For his work, Happ was rewarded as the Jays representative at the midsummer classic in Washington, where he earned the first save of his pro career. He continued his solid work through the rest of July, which earned a trade to the Yankees where he just re-upped for two more years.
The always classy Happ had talked about returning to Toronto, but given the state of the franchise, we’re thinking it was never a real possibility. Indicative of the Jays season: Even though he was gone for the final two months, he was voted the team’s pitcher of the year by the Toronto chapter of the Baseball Writers Association of America.
The disaster of 2018 coming hard on the heels of a 2017 season that was almost as bad certainly wiped out much of the good will from a fan base that led the American League in ’15 and ’16.
Overall this past season, crowds at the Rogers Centre dipped to 2.3 million from 3.2 million each of the previous two seasons, the largest drop in the major leagues.
All indications suggest a further drop in 2019, even with the eventual arrival of phenom prospect Vlad Guerrero Jr.
NO STRO SHOW
At the team’s annual Fan Fest back in January, Stroman brazenly declared that he was already among the elite of the young starting pitchers in the major leagues and the sky was the limit.
Never lacking in confidence, we’re sure Stroman believed that to be true, though what followed was a regression in form in 2018 that ended in him shutting down for the final month of the season due to a blister injury on his finger.
That was Stroman’s second stint on the DL, the first coming back in May that was listed as “shoulder fatigue” but one he acknowledged was precipitated in part due to confidence issues.
Bottom line on the season was a 4-9 record with an ERA of 5.54, a significant ballooning from the 3.09 mark in 2017. But alas, Stroman was back to his buoyant self in December when he issued this declaration on his Instagram account: “I’m going to be a beast this years and every year going forward.”
The smiling faces at the season-ending press conference belied the truth: This was in no way a mutual parting of the ways.
Gibbons was too classy to talk about just how aggressively he was pushed out the door with two years remaining on his contract. But he did let it be known that he liked working with young players.
And say what you will about the personable, old-school skipper, he wasn’t responsible for the dog’s breakfast of a roster he was handed to fill out his lineup card on a nightly basis.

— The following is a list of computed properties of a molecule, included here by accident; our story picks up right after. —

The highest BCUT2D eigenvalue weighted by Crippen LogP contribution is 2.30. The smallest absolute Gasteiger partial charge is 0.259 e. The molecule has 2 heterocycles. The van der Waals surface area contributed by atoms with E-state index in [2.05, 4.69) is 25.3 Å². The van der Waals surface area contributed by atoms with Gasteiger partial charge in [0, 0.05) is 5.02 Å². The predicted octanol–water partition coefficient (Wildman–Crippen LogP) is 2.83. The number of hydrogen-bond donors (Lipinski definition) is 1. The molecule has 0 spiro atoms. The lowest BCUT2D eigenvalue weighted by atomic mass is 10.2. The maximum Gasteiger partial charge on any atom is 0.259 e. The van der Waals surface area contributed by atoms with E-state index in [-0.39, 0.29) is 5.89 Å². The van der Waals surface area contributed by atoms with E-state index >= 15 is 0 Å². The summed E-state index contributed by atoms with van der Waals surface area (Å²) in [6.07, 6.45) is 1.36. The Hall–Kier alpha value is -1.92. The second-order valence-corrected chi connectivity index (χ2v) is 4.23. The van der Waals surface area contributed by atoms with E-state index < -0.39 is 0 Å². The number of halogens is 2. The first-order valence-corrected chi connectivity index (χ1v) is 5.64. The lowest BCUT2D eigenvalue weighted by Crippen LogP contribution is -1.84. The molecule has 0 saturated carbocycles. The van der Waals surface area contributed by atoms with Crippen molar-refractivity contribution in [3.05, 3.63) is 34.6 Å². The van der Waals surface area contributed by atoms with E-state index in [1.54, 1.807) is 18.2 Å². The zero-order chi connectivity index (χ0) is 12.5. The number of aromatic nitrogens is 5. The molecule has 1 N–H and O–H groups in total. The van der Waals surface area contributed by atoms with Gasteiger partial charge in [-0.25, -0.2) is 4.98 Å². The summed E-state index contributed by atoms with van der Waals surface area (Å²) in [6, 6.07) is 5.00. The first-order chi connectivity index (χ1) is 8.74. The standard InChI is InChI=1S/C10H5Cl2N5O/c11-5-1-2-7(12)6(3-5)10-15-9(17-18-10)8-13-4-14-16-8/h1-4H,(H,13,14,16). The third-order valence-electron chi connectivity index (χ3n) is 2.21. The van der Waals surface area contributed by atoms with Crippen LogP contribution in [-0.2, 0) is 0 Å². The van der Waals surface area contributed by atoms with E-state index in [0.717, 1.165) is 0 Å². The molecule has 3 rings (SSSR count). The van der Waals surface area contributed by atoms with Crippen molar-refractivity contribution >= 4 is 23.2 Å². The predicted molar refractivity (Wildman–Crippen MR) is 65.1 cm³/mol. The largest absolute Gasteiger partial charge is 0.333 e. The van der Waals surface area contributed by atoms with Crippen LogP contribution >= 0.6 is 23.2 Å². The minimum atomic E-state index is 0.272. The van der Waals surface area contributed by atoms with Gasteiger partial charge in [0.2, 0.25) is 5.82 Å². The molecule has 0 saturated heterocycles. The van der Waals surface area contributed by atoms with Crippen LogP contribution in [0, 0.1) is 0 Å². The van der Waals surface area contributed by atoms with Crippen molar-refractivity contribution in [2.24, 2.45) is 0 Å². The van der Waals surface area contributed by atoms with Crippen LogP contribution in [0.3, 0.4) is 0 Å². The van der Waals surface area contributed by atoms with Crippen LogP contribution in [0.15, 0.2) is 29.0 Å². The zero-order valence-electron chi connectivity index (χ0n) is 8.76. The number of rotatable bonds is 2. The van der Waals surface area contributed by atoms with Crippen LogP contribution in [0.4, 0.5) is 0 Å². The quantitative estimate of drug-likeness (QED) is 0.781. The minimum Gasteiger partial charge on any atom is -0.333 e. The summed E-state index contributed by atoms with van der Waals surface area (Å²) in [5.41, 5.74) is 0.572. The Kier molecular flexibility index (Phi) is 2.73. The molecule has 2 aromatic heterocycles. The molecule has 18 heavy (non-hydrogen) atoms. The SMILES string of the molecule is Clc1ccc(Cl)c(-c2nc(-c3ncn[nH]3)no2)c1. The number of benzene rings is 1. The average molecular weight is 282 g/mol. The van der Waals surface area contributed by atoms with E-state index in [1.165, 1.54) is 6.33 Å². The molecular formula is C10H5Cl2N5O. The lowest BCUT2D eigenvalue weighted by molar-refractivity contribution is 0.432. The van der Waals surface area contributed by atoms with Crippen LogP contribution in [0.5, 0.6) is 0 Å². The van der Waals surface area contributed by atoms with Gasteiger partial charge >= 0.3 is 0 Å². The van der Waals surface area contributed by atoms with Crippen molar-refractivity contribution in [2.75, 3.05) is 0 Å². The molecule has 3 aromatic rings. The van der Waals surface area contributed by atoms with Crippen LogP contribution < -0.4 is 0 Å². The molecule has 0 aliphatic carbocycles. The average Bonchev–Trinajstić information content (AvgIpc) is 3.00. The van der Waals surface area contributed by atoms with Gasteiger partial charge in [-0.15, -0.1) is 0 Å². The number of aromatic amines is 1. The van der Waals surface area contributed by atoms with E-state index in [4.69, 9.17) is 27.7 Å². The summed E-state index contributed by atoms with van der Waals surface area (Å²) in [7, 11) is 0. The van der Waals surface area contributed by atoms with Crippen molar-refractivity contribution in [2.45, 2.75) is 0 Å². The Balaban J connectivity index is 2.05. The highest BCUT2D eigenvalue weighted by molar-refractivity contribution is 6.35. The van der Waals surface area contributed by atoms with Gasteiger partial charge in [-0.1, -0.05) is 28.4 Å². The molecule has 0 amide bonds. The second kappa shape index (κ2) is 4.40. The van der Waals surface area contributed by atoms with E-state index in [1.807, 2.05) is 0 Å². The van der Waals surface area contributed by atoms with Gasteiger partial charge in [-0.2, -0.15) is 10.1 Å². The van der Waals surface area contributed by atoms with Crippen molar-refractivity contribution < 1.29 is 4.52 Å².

Once Gibbons was out the door, Atkins not so subtly made it clear why he felt the 56-year-old Texan wasn’t suited for the rebuild. In hiring Charlie Montoyo to replace him, Atkins wasn’t shy to highlight the fact that the new manager is anxious to teach and embrace analytics, suggesting he was a departure from the style of Gibbons.
Just as the misery of the month of May was getting under way, the Jays were hit with a bombshell when word from Toronto police that ace closer Osuna was arrested for assault of a woman.
Major League Baseball responded swiftly suspending the native of Mexico for 75 games, effectively ending his career with the Toronto organization that gave him his big-league start.
Rather than deal with the potential fallout once that suspension was over, Atkins dealt Osuna to the Houston Astros for a package that included Ken Giles. The good news for the Jays is that Giles regained some of his form, converting all 14 of his save opportunities with his new team.
Among the intriguing upsides of 2018 was the tantalizing potential shown by young Cuban Lourdes Gurriel Jr., who could well be the team’s anchor at shortstop as the influx of prospects ramps up.
Gurriel made waves around baseball in July when he had multiple hits in 11 consecutive games, a club record. The 24-year-old Gurriel became the first rookie to do so and just the seventh player since 1900 to unleash such a streak.
Overall, Gurriel batted .281 on the season, fourth best among AL rookies with at least 200 plate appearances. That comfort level no doubt was a factor in the Jays decision to buy out Troy Tulowitzki for a whopping $38 million US in December.
KIDS WERE ALL RIGHT
Among the more promising debuts among the Jays youngsters was the work of left-handed starter Ryan Borucki, who made an immediate impact when called up from triple-A Buffalo in July.
By season’s end, the 24-year-old had 11 quality starts, tying Marco Estrada for the team lead in that department. The hard-working southpaw’s 3.67 ERA was the sixth best all time by a Jays rookie and his 2.65 ERA in September was ninth best among all AL starters for the month.
And Borucki precipitated a steady stream of kids who left a mark, opportunity for them being the upside of the poor season overall.
There was batterymate Danny Jansen who made the most of his callup, essentially heralding calls for him to be the catcher of the future and paving the way for the eventual exit of veteran Canadian Russ Martin.
Starting pitcher Thomas Pannone had a couple of good outings and then there was big Rowdy Tellez who was a fringe callup but turned into a beast at the plate. On the very first big-league pitch he saw, Tellez ripped a double. The 23-year-old then had three doubles the following night. That feat allowed the Californian to become the first player in history to belt out a double in his first three plate appearances.